Photograph - Digital Capture, Watermark Not On Actual Prints
Typical soaps from Marseille, Provence at a market in Nice old town
Soap is a chemical compound resulting from the reaction of an alkali (commonly sodium or potassium hydroxide) with a fatty acid. When mixed with water during bathing or washing, they help people and clothes get clean by lowering the chance of dirt and oil to get to the skin or fabric. Soaps are made from animal fats or vegetable oils. There are two basic steps in making soap. They are called Saponification and Salting-out of soap.
Soap cleans very well in soft water. It is not toxic to water life. It can be broken down by bacteria. However, it is slightly soluble in water, so it is not often used in washing machines. It does not work well in hard water. It cannot be used in strongly acidic solutions. Many soap experts say that soap can be made in many ways. Man has used soap-like things for at least 4000 years. The earliest recorded evidence of the making of soap-like materials dates back to around 2800 BC in Ancient Babylon. A recipe for soap having water, alkali and cassia oil was written on a Babylonian clay tablet around 2200 BC.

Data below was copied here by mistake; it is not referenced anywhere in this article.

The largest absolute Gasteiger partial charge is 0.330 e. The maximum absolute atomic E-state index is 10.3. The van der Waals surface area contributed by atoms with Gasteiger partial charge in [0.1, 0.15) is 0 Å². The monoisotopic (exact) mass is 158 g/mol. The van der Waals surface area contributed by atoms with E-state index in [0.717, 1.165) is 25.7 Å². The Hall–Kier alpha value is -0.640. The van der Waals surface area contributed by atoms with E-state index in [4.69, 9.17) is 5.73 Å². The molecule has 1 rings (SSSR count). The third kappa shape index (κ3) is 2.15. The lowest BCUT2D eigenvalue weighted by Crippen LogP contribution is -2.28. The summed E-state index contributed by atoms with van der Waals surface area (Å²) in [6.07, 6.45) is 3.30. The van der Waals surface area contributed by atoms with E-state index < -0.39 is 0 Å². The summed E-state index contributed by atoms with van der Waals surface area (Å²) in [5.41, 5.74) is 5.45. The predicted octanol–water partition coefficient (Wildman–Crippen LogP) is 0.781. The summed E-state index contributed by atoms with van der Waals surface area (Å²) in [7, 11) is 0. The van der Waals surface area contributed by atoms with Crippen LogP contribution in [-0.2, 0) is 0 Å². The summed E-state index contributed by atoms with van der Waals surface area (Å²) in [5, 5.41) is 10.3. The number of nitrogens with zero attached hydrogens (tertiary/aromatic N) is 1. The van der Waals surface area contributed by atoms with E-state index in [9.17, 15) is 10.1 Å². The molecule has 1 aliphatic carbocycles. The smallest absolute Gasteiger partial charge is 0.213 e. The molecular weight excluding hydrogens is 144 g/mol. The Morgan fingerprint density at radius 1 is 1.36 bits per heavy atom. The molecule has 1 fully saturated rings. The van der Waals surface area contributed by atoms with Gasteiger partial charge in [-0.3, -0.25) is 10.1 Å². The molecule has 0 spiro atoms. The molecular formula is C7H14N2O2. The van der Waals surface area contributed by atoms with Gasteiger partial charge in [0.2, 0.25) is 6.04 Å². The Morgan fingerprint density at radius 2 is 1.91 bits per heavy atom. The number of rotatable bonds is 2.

The Ebers papyrus (Egypt, 1550 BC) looks like that ancient Egyptians bathed commonly and had animal and vegetable oils with alkaline salts to make a soap-like substance. Egyptian documents says that a soap-like substance was used in the preparation of wool for weaving.
June 1st, 2013
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